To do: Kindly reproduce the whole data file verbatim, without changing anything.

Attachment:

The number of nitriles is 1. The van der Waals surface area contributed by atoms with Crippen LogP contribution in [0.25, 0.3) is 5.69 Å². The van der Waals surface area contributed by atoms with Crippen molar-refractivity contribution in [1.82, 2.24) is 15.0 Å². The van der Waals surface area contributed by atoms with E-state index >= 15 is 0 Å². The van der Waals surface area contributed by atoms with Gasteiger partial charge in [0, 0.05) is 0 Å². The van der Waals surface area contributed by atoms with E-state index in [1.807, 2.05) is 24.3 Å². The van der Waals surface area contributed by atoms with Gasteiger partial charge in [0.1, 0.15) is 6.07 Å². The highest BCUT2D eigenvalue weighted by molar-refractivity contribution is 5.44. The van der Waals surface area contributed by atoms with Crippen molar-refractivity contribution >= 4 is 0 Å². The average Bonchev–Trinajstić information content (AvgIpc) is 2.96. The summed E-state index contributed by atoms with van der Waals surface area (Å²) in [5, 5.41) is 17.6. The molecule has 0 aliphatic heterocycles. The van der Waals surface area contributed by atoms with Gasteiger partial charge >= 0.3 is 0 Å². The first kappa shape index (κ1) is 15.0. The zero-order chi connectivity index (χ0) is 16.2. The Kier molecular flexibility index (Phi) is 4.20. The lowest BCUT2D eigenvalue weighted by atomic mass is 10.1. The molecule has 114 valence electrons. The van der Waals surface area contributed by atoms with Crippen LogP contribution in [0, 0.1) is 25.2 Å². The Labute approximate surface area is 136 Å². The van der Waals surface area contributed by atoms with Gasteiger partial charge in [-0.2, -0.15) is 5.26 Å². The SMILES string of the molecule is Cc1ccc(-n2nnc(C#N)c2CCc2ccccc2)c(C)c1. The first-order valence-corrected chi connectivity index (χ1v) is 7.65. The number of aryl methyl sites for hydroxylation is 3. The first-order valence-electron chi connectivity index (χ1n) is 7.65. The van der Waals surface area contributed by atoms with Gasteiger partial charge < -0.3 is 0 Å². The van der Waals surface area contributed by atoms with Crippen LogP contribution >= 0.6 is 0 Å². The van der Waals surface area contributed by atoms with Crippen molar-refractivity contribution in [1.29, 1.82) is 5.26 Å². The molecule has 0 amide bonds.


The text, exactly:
The number of nitriles is 1. The van der Waals surface area contributed by atoms with Crippen LogP contribution in [0.25, 0.3) is 5.69 Å². The van der Waals surface area contributed by atoms with Crippen molar-refractivity contribution in [1.82, 2.24) is 15.0 Å². The van der Waals surface area contributed by atoms with E-state index >= 15 is 0 Å². The van der Waals surface area contributed by atoms with Gasteiger partial charge in [0, 0.05) is 0 Å². The van der Waals surface area contributed by atoms with E-state index in [1.807, 2.05) is 24.3 Å². The van der Waals surface area contributed by atoms with Gasteiger partial charge in [0.1, 0.15) is 6.07 Å². The highest BCUT2D eigenvalue weighted by molar-refractivity contribution is 5.44. The van der Waals surface area contributed by atoms with Crippen molar-refractivity contribution >= 4 is 0 Å². The average Bonchev–Trinajstić information content (AvgIpc) is 2.96. The summed E-state index contributed by atoms with van der Waals surface area (Å²) in [5, 5.41) is 17.6. The molecule has 0 aliphatic heterocycles. The van der Waals surface area contributed by atoms with Gasteiger partial charge >= 0.3 is 0 Å². The first kappa shape index (κ1) is 15.0. The zero-order chi connectivity index (χ0) is 16.2. The Kier molecular flexibility index (Phi) is 4.20. The lowest BCUT2D eigenvalue weighted by atomic mass is 10.1. The molecule has 114 valence electrons. The van der Waals surface area contributed by atoms with Crippen LogP contribution in [0, 0.1) is 25.2 Å². The Labute approximate surface area is 136 Å². The van der Waals surface area contributed by atoms with Gasteiger partial charge in [-0.2, -0.15) is 5.26 Å². The SMILES string of the molecule is Cc1ccc(-n2nnc(C#N)c2CCc2ccccc2)c(C)c1. The first-order valence-corrected chi connectivity index (χ1v) is 7.65. The number of aryl methyl sites for hydroxylation is 3. The first-order valence-electron chi connectivity index (χ1n) is 7.65. The van der Waals surface area contributed by atoms with Gasteiger partial charge < -0.3 is 0 Å². The van der Waals surface area contributed by atoms with Crippen LogP contribution >= 0.6 is 0 Å². The van der Waals surface area contributed by atoms with Crippen molar-refractivity contribution in [1.29, 1.82) is 5.26 Å². The molecule has 0 amide bonds.